We get so busy chasing, chasing, chasing things that we don’t slow down long enough to really examine where our time goes. We don’t know how to do everything we think we need to get done. Frustration increases. Burn out is on the horizon.
Of course, we have to make sure we’re chasing the right things. That’s a given.
If we’ve been good about identifying the things we really want, it can still be difficult to get it all done.
One thing you have to do is mind the gap. When I worked in London, I traveled by subway a lot. It was impossible to miss the signs painted on the platform that read, “Mind the Gap.”
The gap was the space between two pretty important things: the platform and the train car. If you weren’t paying attention and didn’t handle the gap properly, you had a lot to lose.
The gaps are the spaces between two important things: the time between arriving at the doctor’s office and when she actually sees you; between arriving at the airport and when your friend’s flight actually arrives; between arriving for a meeting and the time it actually starts.
Here are two critical questions: Are you aware of the gaps and are you doing something with them?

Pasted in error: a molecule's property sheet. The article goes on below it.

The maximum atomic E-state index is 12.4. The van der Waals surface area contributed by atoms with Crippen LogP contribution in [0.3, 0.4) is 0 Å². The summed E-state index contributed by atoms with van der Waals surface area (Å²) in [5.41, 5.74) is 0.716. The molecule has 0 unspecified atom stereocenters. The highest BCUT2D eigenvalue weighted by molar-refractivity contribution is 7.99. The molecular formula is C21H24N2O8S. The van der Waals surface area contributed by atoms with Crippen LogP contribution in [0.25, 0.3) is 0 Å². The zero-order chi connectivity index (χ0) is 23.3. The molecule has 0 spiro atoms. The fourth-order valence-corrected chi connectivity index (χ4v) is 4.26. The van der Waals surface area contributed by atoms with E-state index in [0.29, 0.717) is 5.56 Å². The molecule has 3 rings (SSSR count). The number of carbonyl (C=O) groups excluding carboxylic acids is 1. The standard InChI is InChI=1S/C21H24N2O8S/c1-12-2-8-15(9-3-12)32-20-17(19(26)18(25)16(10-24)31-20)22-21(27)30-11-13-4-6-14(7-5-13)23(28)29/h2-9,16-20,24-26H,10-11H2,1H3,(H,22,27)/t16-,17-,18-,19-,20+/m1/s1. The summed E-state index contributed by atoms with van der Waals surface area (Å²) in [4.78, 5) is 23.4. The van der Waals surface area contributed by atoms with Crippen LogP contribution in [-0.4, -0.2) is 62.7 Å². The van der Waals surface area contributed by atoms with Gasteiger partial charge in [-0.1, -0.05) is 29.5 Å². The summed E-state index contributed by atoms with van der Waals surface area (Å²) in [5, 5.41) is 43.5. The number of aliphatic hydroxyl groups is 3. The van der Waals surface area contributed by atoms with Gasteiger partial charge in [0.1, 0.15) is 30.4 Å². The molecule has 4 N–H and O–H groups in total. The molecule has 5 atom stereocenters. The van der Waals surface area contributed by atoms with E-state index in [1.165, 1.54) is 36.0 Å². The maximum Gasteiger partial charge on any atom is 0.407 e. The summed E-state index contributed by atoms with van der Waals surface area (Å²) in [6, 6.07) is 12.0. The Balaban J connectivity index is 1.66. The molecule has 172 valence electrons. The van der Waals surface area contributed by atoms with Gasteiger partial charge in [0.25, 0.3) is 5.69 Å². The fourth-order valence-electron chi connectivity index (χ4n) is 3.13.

I had a terrible mindset about the gaps: What could I possibly do with an hour? Nothing, so let’s watch TV. I believed that I had to have a huge block of time and really get settled into work in order to be productive.
I came to learn that that was total nonsense — an excuse, justification for procrastinating, part of my strategy for running away from things I was afraid of.
Over time, I started using that hour to do something productive, even if it was just straightening up around the house.
Soon, I started identifying all the things I could get done in 30 minutes. It could be anything: making a few phone calls, sending emails, reading a book.
I even surprised myself when I started strategizing about how to use 15 minutes. And then 5 minutes. And then 3 minutes.
There’s a lot you can get done when you have the right mindset about where your time goes.
At any given time, I have multiple articles open on my cell phone to read when a small gap appears.
I have numerous books I’d like to write. When a gap appears, I scribble notes to myself or work on the outline of a new book in the Notes section of my phone.
During gaps, I can send emails or texts that need to get out; I can read a book on my phone or my Kindle; I can play the guitar for a few minutes if the gap appears when I’m at home.
My procrastination turned into productivity.
So try this:
Every morning, take a couple of minutes to look at your schedule for the day. See when you have meetings, errands, or family obligations (they should all be on your calendar). Identify the potential gaps. Decide what specific thing you will get done today during your gaps.
In a short time, your vision about what’s possible will change as you start getting more and more done in the course of your day.
Get the Nerve!